Buck Moon: July supermoon to appear brighter than usual in the sky this week

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Desk report: The Moon will have us gazing at the sky on Monday evening as it appears brighter and larger than usual.

July’s full Moon, known as a Buck Moon, will be closer than normal in its orbit around the Earth.

The Moon is set to rise at around 22:14 BST in the UK and will appear full for up to three days, according to Nasa.

The best time to see the supermoon event will be earlier in the night across England, Wales, southern Scotland and Northern Ireland.

As the night progresses, visibility may lessen as clouds and rain fill the skies for much of central Scotland.

After midnight, an area of cloud and rain will spread across southern parts of the UK too.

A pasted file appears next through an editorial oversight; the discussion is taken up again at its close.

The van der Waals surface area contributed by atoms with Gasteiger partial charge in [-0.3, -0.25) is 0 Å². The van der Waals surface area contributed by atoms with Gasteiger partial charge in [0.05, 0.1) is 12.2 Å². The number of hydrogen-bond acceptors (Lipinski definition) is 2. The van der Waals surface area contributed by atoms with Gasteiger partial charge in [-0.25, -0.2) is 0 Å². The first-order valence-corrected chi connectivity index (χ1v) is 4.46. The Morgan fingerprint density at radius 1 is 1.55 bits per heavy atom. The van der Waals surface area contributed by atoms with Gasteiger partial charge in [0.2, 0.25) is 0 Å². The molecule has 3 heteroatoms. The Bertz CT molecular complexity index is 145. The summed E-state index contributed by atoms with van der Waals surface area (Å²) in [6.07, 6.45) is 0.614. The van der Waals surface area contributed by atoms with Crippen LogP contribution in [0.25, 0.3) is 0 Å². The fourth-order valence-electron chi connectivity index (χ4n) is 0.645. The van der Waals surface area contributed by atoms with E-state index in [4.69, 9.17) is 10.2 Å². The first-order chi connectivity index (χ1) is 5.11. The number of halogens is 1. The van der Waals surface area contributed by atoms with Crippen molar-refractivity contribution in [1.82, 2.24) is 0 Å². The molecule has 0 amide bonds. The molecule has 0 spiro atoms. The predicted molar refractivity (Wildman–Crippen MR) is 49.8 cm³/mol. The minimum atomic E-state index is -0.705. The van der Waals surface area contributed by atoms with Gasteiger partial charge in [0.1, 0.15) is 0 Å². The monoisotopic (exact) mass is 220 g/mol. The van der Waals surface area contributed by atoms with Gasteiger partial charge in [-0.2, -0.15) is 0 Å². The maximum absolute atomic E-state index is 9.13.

The Moon reached peak illumination at 12:39 BST (07:39 Eastern Time) on Monday, according to the Old Farmer’s Almanac.

The Almanac, which has published astronomical data for centuries, said the Buck Moon will orbit closer to the Earth than full Moons we have already had this year.

August’s full Moon will be the only super moon closer to the Earth this year, the publication said.

The full Moon in July was given the Native American name of Buck Moon because the antlers of male deer are in full growth mode in July, according to the Royal Observatory. Bucks shed and regrow their antlers.

Here are some pictures of the Buck Moon from around the world on Sunday and Monday:

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